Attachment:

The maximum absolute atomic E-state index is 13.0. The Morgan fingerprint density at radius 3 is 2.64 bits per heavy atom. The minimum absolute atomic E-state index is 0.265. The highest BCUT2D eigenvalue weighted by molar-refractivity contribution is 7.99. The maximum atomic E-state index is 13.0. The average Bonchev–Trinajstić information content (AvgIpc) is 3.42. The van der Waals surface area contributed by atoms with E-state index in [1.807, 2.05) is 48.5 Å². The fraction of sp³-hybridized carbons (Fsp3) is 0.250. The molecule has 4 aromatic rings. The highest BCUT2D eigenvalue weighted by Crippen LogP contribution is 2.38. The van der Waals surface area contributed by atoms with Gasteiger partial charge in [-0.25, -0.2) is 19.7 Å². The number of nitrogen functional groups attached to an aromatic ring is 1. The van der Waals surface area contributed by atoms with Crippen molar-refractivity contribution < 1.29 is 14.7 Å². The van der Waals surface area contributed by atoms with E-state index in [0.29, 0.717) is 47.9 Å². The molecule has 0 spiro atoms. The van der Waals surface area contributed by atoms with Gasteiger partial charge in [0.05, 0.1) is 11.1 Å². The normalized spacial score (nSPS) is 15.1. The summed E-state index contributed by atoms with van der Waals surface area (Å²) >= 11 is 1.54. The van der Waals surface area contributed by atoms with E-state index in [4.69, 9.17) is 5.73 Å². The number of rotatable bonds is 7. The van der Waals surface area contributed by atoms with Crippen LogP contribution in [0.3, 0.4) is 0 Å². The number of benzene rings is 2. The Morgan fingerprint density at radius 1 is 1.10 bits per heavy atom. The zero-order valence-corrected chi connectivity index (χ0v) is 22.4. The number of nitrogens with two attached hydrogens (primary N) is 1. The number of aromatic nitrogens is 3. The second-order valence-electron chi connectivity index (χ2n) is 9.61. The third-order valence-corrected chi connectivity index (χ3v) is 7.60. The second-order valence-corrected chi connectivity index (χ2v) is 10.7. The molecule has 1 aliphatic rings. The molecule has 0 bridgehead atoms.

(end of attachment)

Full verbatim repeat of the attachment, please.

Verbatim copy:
The maximum absolute atomic E-state index is 13.0. The Morgan fingerprint density at radius 3 is 2.64 bits per heavy atom. The minimum absolute atomic E-state index is 0.265. The highest BCUT2D eigenvalue weighted by molar-refractivity contribution is 7.99. The maximum atomic E-state index is 13.0. The average Bonchev–Trinajstić information content (AvgIpc) is 3.42. The van der Waals surface area contributed by atoms with E-state index in [1.807, 2.05) is 48.5 Å². The fraction of sp³-hybridized carbons (Fsp3) is 0.250. The molecule has 4 aromatic rings. The highest BCUT2D eigenvalue weighted by Crippen LogP contribution is 2.38. The van der Waals surface area contributed by atoms with Gasteiger partial charge in [-0.25, -0.2) is 19.7 Å². The number of nitrogen functional groups attached to an aromatic ring is 1. The van der Waals surface area contributed by atoms with Crippen molar-refractivity contribution < 1.29 is 14.7 Å². The van der Waals surface area contributed by atoms with E-state index in [0.29, 0.717) is 47.9 Å². The molecule has 0 spiro atoms. The van der Waals surface area contributed by atoms with Gasteiger partial charge in [0.05, 0.1) is 11.1 Å². The normalized spacial score (nSPS) is 15.1. The summed E-state index contributed by atoms with van der Waals surface area (Å²) >= 11 is 1.54. The van der Waals surface area contributed by atoms with E-state index in [4.69, 9.17) is 5.73 Å². The number of rotatable bonds is 7. The van der Waals surface area contributed by atoms with Crippen LogP contribution in [0.3, 0.4) is 0 Å². The number of benzene rings is 2. The Morgan fingerprint density at radius 1 is 1.10 bits per heavy atom. The zero-order valence-corrected chi connectivity index (χ0v) is 22.4. The number of nitrogens with two attached hydrogens (primary N) is 1. The number of aromatic nitrogens is 3. The second-order valence-electron chi connectivity index (χ2n) is 9.61. The third-order valence-corrected chi connectivity index (χ3v) is 7.60. The second-order valence-corrected chi connectivity index (χ2v) is 10.7. The molecule has 1 aliphatic rings. The molecule has 0 bridgehead atoms.